The absolute, sure-shooting, number one reason to go to festivals is to experience new things. It doesn’t matter if you’re going to the same festival as you did last year, each year offers new music, new art, new people, new interactions. A good way to enhance these fresh experience is to avoid falling into the same behavioral patterns that you would outside of the festival; the most predictable of which is relying on your phone. At festival instead of diving into your phone whenever you get a little bored, try to observe the area around you. There’s no telling what you’ll see. Instead of immediately trying to find your friends if you end up alone, do some solo exploring, which one of my personal favorite things to do at a fest. It encourages you to interact with others and you can check out new music or art without being tied down by your friends. As you undertake more new experiences and avoid your usual routine, even more opportunities will present themselves. That’s how you really become a part of the festival.
5. It’s A Distraction
When you go to a festival, it’s very important to be in the moment. In fact, I’d say its one of the experiences a human can endure where being in the moment is more than important, it’s essential. As much as we’d like to believe that we spend large amounts of money on festival tickets because the festival itself will be so fun, all that cash actually goes to the memories. Because of how reliant millennials are on their phones, if they have their phones with them, at least a part of their mind is alway on them. If by some miracle that there’s service at the fest, chances are you’re waiting for a text message from the friend who’s trying to find you or you’re scouring the festival’s app for a schedule.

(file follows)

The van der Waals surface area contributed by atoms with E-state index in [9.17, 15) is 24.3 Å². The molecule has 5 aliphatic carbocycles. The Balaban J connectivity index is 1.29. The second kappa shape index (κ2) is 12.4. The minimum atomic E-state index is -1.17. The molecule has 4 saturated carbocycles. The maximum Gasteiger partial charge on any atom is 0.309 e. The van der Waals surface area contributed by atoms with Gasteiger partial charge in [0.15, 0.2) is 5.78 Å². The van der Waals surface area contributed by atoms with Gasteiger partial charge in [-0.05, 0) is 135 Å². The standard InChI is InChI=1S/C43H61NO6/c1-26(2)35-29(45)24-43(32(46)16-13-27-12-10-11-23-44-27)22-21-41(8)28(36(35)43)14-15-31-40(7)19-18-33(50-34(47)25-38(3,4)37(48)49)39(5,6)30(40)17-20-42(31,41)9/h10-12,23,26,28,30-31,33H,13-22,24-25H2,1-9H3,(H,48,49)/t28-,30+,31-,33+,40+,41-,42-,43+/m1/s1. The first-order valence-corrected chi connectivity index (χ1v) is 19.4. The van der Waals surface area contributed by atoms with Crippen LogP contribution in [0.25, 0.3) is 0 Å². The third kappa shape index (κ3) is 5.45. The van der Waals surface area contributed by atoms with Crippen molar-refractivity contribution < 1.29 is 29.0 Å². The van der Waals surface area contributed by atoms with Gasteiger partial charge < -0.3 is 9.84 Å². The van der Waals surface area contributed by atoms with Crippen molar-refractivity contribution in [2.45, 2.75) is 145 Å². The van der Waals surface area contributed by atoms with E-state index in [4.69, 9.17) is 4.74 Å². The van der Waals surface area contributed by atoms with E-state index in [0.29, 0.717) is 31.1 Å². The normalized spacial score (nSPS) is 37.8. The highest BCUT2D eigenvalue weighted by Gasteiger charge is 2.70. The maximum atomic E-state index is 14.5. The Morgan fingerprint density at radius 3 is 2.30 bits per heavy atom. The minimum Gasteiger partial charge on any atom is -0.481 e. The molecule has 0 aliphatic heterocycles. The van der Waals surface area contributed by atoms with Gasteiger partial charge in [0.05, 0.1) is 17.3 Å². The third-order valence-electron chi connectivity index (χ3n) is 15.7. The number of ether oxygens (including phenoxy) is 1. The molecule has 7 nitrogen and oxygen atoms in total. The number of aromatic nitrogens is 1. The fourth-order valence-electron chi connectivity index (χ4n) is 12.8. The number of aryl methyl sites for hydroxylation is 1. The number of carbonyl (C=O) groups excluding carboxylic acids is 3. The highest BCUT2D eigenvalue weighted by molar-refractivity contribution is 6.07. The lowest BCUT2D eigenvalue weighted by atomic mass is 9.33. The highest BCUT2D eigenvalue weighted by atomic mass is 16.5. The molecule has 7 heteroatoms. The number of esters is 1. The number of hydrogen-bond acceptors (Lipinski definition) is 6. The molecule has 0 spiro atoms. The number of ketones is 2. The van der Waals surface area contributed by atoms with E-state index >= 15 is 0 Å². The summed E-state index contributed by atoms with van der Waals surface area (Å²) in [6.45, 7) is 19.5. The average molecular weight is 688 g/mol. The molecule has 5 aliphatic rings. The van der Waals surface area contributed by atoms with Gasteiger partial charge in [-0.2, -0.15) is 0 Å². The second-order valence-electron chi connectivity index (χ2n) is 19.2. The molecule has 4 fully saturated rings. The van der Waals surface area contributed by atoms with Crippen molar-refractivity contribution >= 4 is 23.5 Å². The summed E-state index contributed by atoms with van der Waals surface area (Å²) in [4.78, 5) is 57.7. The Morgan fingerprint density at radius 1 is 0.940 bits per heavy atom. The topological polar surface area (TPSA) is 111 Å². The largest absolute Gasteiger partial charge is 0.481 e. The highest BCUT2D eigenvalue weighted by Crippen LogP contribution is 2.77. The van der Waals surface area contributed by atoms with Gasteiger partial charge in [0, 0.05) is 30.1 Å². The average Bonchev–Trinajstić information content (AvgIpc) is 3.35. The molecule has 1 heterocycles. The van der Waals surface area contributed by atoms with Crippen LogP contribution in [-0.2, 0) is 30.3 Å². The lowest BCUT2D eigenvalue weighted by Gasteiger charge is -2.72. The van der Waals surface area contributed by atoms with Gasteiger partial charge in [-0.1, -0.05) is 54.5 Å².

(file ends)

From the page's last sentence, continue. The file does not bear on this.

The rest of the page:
Even if you’re phone is out of batteries, people still worry about going to crazy so their phone doesn’t accidentally fly out of their pocket and get stepped on, and to all the people out there filling other people’s field of vision with your phone screen, the best parts of the festival happen when you’re trying to take pictures on your phone. If you really want to spend that much time trying to solidify memories, you might be in the wrong game. Getting one small section of one set on video doesn’t compare to the possibilities of what could happen if you spent that time saying “hello” to the person next to you. Festivals are about becoming a part of something bigger than yourself, even if it that something only lasts for a few days. If you spend all that time on your phone, you’ll only have an outside view of what you could’ve been a part of.